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February 28, 1975 - Image 5

Resource type:
The Michigan Daily, 1975-02-28

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Friday, February 28, 1975


Poge Five

4 --r---" rM-.,..

Pick of the week:



Educational Media Center
Schnorling Aud., SEB
Fri., noon
Most of the film 7jroducid
around the world in tne first
few years after Thomas Ldison hibit the magnificent (if short) destine week in Spain. Diring us about male-female relition- novel version of Strangers on
developed the commercil mo- career of Antonia Brico and il- their ramshackle week in sun- ships. At times it falls back on Train.
tion picture camera was dcu- lustrate just how tragic a lass ny Spain, they decide to con- gimmicks and obvious manipula p
mentary footage - short clips her forced withdrawal from the tinue their affair, much to the tions which seems all too trans- Dishonored
that briefly showed glimpses of concert stage has been. detriment of the striking Ms. parent..
turn-of-the-century life. Jackson. -Dan Borus Cinema II, Auditorum A,'
Within a few years. howaever, The outstanding element of; * Frt., 7, 9
Antonia is the superb pacing: Eventually, as one could pre-
the temptation of the thecater I ; Three distinctive qualitiF
market shifted the accent of everything moves along at a dict, Segal must choose he- y highlight any Josef von Ster
filmmakers away from d not-too sluggish yet hardly rush- tween his wife and kids or As.**soPlaying. * berg film - an elaborate mi
mentaries and into fcional ed tempo ("moderato", if you Jackson and Ms. Jackson fin- Purple Noon en-scene that results i orna
ventures. And with hethe exepwill). It is a lesson for begin- ishes a strong second. spectacles; a lush texture pr
tintoavery few pictures p- ning filmmakers to note well. Cinema II, Auditorium A, duced by innovative and precis
tin favr e itrs-There is a touch of class in Sat., 7, 9 lighting and a subtle sophis
perhaps most notably R.o b e t -David Blomquist A Touch of Class and it's toundS 7t.e
Flaherty's Nanook of the North * * * in the dialogue, which is strong, Rene Clement (Forbidden cation of tone which is lace
- the trend has continued well A T Ic of witty, wise-cracking, flippant Games, Rider on the Rain) di- with sexual innuendo and a fe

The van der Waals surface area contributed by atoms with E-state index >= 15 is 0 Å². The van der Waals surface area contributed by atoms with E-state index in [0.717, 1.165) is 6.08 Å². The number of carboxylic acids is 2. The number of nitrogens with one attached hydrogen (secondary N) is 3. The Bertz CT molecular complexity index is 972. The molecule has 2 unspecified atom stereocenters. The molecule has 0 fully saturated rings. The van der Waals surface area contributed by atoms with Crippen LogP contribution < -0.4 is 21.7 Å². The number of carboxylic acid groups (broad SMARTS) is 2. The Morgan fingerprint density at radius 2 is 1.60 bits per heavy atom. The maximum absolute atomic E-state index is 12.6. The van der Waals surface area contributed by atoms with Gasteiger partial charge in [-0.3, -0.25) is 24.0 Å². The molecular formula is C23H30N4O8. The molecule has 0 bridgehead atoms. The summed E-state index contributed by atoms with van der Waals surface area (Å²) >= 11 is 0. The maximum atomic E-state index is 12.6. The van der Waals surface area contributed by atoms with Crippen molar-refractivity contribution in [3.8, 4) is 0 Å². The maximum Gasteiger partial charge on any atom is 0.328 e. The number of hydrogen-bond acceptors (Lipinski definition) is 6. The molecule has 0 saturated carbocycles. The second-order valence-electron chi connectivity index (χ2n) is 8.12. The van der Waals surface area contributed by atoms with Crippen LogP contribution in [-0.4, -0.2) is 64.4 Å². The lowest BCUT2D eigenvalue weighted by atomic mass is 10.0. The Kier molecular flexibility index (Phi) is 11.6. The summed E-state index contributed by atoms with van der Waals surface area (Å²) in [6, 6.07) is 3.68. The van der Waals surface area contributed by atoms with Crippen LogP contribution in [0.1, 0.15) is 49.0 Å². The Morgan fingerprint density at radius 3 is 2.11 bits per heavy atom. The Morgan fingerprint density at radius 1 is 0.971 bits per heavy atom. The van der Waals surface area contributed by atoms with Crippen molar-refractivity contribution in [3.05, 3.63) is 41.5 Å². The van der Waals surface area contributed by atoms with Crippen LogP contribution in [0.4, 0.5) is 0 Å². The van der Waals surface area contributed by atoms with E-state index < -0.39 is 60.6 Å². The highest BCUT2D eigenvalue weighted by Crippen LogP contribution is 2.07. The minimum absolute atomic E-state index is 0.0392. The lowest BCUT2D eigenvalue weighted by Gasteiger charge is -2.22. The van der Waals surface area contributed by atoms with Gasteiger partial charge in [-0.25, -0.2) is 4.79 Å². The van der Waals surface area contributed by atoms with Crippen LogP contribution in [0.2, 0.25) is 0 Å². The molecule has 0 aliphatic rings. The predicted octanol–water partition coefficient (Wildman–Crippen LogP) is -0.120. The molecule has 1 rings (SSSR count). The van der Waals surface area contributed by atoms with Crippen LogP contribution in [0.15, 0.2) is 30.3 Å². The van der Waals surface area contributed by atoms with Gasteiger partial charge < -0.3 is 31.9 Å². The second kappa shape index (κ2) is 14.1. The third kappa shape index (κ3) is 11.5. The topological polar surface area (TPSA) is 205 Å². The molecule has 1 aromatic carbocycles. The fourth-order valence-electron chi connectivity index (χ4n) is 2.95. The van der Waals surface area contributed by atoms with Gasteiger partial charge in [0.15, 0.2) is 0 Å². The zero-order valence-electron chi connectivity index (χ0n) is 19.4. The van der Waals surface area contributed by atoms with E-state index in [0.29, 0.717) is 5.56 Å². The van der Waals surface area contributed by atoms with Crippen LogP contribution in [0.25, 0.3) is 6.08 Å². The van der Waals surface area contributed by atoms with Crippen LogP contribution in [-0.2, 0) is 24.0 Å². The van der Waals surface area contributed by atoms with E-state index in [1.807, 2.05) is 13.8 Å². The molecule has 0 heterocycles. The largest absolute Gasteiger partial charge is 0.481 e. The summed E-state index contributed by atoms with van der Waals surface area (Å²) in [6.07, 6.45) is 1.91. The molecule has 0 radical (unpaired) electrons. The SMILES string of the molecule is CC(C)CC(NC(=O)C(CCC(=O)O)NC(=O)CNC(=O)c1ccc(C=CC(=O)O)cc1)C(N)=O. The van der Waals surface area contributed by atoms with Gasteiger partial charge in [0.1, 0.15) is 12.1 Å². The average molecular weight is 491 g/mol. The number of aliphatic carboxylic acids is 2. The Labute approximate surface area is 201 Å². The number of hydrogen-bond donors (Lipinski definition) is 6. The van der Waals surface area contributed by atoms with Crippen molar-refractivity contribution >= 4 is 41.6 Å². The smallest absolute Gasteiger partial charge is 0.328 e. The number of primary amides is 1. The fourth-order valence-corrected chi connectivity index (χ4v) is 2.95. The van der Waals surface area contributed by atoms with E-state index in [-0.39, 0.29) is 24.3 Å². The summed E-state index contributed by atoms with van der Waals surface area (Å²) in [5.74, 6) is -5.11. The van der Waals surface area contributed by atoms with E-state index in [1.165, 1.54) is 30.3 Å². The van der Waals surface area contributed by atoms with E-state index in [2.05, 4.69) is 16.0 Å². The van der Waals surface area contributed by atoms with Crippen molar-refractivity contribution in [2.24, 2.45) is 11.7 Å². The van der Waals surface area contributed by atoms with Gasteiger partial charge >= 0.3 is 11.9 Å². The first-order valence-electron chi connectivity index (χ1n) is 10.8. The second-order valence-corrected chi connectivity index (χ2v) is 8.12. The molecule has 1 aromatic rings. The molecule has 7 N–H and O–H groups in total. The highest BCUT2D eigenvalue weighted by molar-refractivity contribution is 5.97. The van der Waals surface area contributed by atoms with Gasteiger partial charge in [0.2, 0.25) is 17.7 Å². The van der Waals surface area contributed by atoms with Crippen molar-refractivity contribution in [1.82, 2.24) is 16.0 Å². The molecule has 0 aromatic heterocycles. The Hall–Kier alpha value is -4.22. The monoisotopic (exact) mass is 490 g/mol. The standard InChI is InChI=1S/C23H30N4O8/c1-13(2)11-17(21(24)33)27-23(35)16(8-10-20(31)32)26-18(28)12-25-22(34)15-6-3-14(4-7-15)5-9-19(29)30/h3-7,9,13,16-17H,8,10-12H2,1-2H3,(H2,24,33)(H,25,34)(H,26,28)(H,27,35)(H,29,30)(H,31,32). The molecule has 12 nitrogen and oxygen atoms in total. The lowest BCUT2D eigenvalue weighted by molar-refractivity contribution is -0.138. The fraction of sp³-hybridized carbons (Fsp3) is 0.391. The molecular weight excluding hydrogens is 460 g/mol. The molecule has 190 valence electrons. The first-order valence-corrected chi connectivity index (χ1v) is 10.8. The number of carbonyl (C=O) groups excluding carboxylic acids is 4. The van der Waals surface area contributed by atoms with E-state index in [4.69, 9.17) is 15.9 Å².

into the present. ass and a number of other enjoy- rected this 1960 thriller about of decadence. So prevalent a
One of those rare ex,.p'ions Ann Arbor Film Co-op able adjectives. an American playboy murdered these qualities that they are s
is Antonia, a most perceptive MLB LEC No. 3 on his yacht by his young :rav- nonomous with von Sternberg
use of the cinema medium to Fri., 7, 9 1 But it's characterizations, its eling companion (Alain Deton). name. Brooklyn born, vi
convey a haunting portrait of Melvin Frank's A Touch of premises, its eternal triangular- Following the crime, the .om- Sternberg first earned his fan
a talented woman or hestra Class is what passes for witty ism are pedestrian, floated out panion gradually assures t h e in his made-in-Germany B 1 i
conductor forced to suffer the romantic sexual comedy these for the occasion. A half do-en playboy's identity and weal h. Angel (1931), a story of Weim
degrading slurs of ra musical days. A married American man Lubitsch movies have ta:ki.d To this mixture, Clement ends decay.
world oriented exclusively to- working in London (George Se- the theme with a different arid with a classic surprise. The In that film he worked for t'
ward men. gal) and a divorced English wo- more enlightened sensi)tlty theme of identity trade-off has first time with an actress who
Directed with restraint and man '(Glenda Jackson, who, by than Frank brings to Class. I Hitcockian overtones, which is name became synonomous wi
visible respect by Judy Ceiins, the by, won an Oscar for this Class is too self conscious about not all that surprising consider- his great films, Marlene D
Antonia uses a remarkable ser- little performance) meet by1its position, it tries much too ing the film was scripted by trich. Dietrich and von Ster
ies of montage to at once Ex- chance and decide upon a clan- i hard for what it wants to snow Patricia Higsmith, author cif the berg collaborated on sev
1 if;1re of rtrhirh iehnn



a i Critics have found Sergeant ,General Della Rovere
1York schizophrenic. The first Cinema Guild
portion of the movie concerns Architecture Auditorium
the internal struggle of Alvin ri , 9:30
York, a Tennessee farm boyF
played to Academy Award win- Rossellini launched his come-
s Wing style by Gary Cooper. York back in this 1959 film abouta
esnn( tleb ayCopr o swindler chosen by the Nazis to

But it is not Rossellini's direc-